What Is Flux Core Welding for Beginners

Flux core welding is a popular arc welding process that relies on a tubular wire electrode with a special inner core filled with flux material. During the welding process, this flux melts to protect the weld pool from atmospheric gasses.

If you want to find out more about flux core welding, its types, and how it works in addition to its advantages and disadvantages, keep on reading this guide.

What Is Flux Core Welding?

Flux Core Arc Welding, also known as (FCAW), is a welding process involving an electric arc between the workpiece and a wire electrode.

In principle, this process is very similar to Metal Inert Gas (MIG) welding, in which a continuous consumable electrode is fed through the welding gun and a high voltage electric arc melts it during the welding.

The main difference here is that, unlike MIG welding, where the shielding process is carried out by an inert gas that is fed through the gun, this process depends on the flux contained within the tubular electrode.

As the high voltage arc passes through the electrode, the flux core also melts, creating a shielding cloud that prevents atmospheric gasses from reacting with the molten weld. 

However, different types of flux have various degrees of shielding, depending on the type of Flux core welding. 

Since the flux core contributes to the shielding process, flux core arc welding is also called “dual shield welding”.

The extra shielding properties of the flux core make it a highly portable and convenient welding technique in outdoor and windy conditions.

welder using a flux electrode

How the Welding Process Works

In flux core welding, the welding machine produces a high voltage electric arc that travels through the electrode. 

This arc generates enough heat to melt the electrode and the flux material over the base metal to create the weld pool and fuse it to the joint area.

Since the electrode is consumable, the machine provides a continuous feed of the flux-filled wire using knurled rollers, which makes it a major improvement on standard stick welding or manual metal arc welding (MMA).

Similar to MIG welding, this type of welding relies on shielding gasses for protection against atmospheric gasses, particularly oxygen and nitrogen that can oxidize and weaken the weld.

However, in some types of flux core welding, the shielding is created by the melted flux itself by forming a layer of slag as well as protective gasses that provides enough protection to the weld.

Types of Flux Core Welding

The process of flux core welding can take two different routes, depending on the method by which the weld pool is shielded from the atmosphere. As a result, we now have two different types of flux core welding, so here’s a quick look at each one of them:

Self Shielded Flux Core

This one is known as FCAW-S. In this type, the electrode’s flux agent is designed to melt and create a protective cloud that completely protects the weld pool from reacting with atmospheric gasses like oxygen and nitrogen.

This eliminates the need for using gas shielding equipment, which is not only large and inconvenient to move around, but also adds to the overall costs.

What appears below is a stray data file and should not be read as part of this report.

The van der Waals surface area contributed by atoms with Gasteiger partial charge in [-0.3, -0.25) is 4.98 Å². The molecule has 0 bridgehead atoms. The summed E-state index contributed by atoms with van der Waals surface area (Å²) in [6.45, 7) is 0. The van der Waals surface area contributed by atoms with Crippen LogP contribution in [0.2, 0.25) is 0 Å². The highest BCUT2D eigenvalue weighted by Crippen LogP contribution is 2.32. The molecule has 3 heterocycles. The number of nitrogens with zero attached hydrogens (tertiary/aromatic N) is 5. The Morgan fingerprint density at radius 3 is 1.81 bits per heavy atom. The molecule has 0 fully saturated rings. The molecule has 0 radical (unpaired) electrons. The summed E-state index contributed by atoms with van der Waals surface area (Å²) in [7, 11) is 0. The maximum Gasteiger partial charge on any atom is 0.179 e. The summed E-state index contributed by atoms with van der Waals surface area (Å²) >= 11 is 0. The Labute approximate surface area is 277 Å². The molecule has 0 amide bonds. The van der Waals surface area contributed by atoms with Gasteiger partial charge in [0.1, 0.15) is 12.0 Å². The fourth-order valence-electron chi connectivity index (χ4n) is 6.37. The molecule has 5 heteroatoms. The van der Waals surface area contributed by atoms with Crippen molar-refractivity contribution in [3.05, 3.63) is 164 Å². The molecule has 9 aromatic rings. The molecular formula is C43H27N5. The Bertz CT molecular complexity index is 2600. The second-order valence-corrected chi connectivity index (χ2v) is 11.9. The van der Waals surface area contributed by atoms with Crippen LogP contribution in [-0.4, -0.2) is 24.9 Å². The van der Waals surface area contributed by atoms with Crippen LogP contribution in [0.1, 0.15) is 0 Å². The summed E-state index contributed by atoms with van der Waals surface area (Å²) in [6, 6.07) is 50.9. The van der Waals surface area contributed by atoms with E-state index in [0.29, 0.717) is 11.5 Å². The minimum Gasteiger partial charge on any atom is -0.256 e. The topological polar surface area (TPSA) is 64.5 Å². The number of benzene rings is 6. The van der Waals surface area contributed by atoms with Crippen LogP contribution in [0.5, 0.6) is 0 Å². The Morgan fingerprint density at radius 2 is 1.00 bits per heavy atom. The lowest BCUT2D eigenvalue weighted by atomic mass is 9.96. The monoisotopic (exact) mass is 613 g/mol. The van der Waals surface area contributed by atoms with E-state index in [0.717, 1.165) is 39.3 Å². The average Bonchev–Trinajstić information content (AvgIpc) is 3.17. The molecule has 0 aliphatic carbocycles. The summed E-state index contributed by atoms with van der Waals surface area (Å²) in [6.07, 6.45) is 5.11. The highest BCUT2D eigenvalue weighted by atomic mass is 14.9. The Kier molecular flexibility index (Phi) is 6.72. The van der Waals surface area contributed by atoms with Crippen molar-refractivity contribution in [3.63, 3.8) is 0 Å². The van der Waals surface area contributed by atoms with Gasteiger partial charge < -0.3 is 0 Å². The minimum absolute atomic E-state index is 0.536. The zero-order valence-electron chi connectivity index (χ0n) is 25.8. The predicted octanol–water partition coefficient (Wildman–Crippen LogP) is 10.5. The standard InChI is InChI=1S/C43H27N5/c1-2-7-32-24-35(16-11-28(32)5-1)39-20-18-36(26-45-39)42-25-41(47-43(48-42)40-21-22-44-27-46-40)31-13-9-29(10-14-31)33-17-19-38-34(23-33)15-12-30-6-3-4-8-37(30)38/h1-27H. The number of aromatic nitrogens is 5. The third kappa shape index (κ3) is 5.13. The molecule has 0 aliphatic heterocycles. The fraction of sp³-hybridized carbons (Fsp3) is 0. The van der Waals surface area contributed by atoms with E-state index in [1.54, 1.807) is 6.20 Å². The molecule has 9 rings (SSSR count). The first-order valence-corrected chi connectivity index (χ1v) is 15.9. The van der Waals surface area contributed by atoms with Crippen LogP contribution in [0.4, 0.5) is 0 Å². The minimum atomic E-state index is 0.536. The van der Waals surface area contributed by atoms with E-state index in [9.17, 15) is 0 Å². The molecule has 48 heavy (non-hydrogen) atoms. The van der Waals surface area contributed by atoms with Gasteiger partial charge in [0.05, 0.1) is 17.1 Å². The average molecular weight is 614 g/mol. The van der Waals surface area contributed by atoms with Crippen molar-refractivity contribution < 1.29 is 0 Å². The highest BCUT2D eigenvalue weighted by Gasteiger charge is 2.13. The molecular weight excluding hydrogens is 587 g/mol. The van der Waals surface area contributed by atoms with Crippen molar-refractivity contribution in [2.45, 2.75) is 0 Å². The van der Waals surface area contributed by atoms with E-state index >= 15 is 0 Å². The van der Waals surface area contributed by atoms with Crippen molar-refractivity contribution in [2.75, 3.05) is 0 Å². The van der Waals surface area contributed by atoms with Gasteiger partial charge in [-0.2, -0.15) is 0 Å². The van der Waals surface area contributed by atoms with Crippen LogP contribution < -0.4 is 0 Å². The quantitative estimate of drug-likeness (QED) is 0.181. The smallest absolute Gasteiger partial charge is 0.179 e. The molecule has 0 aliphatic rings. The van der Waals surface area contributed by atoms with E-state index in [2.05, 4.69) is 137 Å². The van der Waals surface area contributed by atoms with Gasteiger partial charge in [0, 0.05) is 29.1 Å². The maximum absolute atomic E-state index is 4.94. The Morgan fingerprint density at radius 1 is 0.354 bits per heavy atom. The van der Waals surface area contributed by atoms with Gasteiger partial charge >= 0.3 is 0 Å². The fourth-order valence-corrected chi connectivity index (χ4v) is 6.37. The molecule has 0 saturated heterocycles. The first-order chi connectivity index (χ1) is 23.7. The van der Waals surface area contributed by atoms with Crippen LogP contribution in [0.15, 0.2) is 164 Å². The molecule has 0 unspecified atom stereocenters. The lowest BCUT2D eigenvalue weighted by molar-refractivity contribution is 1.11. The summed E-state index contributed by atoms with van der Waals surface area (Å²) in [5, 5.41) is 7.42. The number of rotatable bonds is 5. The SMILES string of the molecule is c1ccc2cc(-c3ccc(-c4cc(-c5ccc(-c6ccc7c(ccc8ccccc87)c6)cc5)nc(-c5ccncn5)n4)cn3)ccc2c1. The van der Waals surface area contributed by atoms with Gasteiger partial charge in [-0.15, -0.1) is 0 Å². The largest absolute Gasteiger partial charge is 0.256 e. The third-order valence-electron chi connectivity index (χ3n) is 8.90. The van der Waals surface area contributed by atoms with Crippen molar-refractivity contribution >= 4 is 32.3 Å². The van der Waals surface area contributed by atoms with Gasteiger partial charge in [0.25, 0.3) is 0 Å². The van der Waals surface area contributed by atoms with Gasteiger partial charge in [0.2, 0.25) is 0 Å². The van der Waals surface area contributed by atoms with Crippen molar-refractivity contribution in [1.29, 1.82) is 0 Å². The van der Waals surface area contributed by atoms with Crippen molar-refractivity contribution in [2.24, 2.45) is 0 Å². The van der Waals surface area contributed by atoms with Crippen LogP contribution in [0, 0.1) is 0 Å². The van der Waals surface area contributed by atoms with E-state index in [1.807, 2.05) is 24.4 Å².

As a result, self shielded flux core welding is remarkably convenient for welding just about anywhere due to its portability

In addition to its convenience, since this method doesn’t rely on gasses for shielding, it’s quite practical for welding in particularly windy areas, such as open sites.

Gas Shielded Flux Core

In gas shielded flux core welding, the flux within the wire still creates a protective cloud that shields the molten metals like self shielded flux core welding.

However, its shielding capabilities are secondary and may not be enough for full protection, so high pressure shielding gasses are the primary method of shielding.

This one is known as FCAW-G, and in this type, the flux agent is mainly there to deoxidize the weld pool while high pressure gas is mainly responsible for shielding the weld.

Although this one may not be as reliable as self shielded flux core welding, the gas shielded counterpart is better suited for thicker welds that require advanced shielding because it’s relatively faster and more penetrating power.

It’s also a better option for supporting the weld while working in awkward positions, such as vertically up or overhead.

How to Flux Core Weld

Now that you know more about the principle of flux core welding, here’s a simple guide that shows you how to do it:

1. Gather Your Equipment and Put On Your Safety Gear

Flux core welding involves high voltage and flashing electric arc, so make sure that you prepare all the necessary tools and safety equipment before you start. This includes:

2. Prepare the Working Surface

Flux core welding can work through rust and dust. However, cleaning your surface gives you more consistent welds and cleaner results

Wipe the surface with a dry cloth and/or wire brush, and make sure that the clamping areas are also clean before connecting the ground clamp to the workpiece.

3. Load the Proper Flux Wire in the Feed

There are different flux wire thicknesses out there. A good all-around choice here would be .030 inch diameter wires. Larger wires like .0350 inch will leave more slag on the weld, so only use them for thicker welds.

4. Set the Machine to the Right Settings

Refer to the welding machine’s manual in order to find out more about the right settings for your welding machine

This includes adjusting the machine’s amperage, voltage, and wire feed speed that is suitable for the project and your skills.

5. Pull the Trigger to Start Welding

Press the trigger to start the feeding process until the flux wire pokes out of the welding gun (about 1/2 to 3/4 inches is enough).

Tap the flux wire to the workpiece where you want to weld in order to strike the arc. Use the “strike and pull” technique as you continue to move through the joint area. 

Keep pressing the trigger to release more wire for welding. If you’re a beginner, maintaining proper drag angle and pace might take some trial and error, but you’ll eventually get the hang of it.

6. Remove the Slag